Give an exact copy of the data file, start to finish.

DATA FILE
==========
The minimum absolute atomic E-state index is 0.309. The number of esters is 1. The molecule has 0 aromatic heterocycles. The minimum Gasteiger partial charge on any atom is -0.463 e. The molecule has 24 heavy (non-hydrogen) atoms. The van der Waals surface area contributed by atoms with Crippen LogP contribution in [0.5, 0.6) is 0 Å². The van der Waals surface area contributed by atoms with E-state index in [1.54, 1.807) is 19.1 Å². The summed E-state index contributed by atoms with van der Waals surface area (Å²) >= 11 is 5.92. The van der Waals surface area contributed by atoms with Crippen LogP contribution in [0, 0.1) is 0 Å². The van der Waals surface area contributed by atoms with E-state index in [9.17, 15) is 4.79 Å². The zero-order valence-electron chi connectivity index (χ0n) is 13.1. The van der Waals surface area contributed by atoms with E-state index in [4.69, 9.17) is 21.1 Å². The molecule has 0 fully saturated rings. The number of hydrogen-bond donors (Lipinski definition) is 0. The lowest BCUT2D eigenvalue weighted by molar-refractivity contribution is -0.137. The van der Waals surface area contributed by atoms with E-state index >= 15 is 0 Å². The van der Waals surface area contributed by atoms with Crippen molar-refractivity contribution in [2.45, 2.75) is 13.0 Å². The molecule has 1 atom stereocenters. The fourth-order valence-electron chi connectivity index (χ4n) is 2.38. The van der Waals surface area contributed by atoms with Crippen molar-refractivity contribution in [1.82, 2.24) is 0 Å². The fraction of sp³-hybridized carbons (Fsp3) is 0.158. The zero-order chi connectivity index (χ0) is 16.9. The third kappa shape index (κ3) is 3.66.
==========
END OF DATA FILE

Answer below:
The minimum absolute atomic E-state index is 0.309. The number of esters is 1. The molecule has 0 aromatic heterocycles. The minimum Gasteiger partial charge on any atom is -0.463 e. The molecule has 24 heavy (non-hydrogen) atoms. The van der Waals surface area contributed by atoms with Crippen LogP contribution in [0.5, 0.6) is 0 Å². The van der Waals surface area contributed by atoms with E-state index in [1.54, 1.807) is 19.1 Å². The summed E-state index contributed by atoms with van der Waals surface area (Å²) >= 11 is 5.92. The van der Waals surface area contributed by atoms with Crippen LogP contribution in [0, 0.1) is 0 Å². The van der Waals surface area contributed by atoms with E-state index in [9.17, 15) is 4.79 Å². The zero-order valence-electron chi connectivity index (χ0n) is 13.1. The van der Waals surface area contributed by atoms with E-state index in [4.69, 9.17) is 21.1 Å². The molecule has 0 fully saturated rings. The number of hydrogen-bond donors (Lipinski definition) is 0. The lowest BCUT2D eigenvalue weighted by molar-refractivity contribution is -0.137. The van der Waals surface area contributed by atoms with E-state index >= 15 is 0 Å². The van der Waals surface area contributed by atoms with Crippen molar-refractivity contribution in [2.45, 2.75) is 13.0 Å². The molecule has 1 atom stereocenters. The fourth-order valence-electron chi connectivity index (χ4n) is 2.38. The van der Waals surface area contributed by atoms with Crippen molar-refractivity contribution in [1.82, 2.24) is 0 Å². The fraction of sp³-hybridized carbons (Fsp3) is 0.158. The zero-order chi connectivity index (χ0) is 16.9. The third kappa shape index (κ3) is 3.66.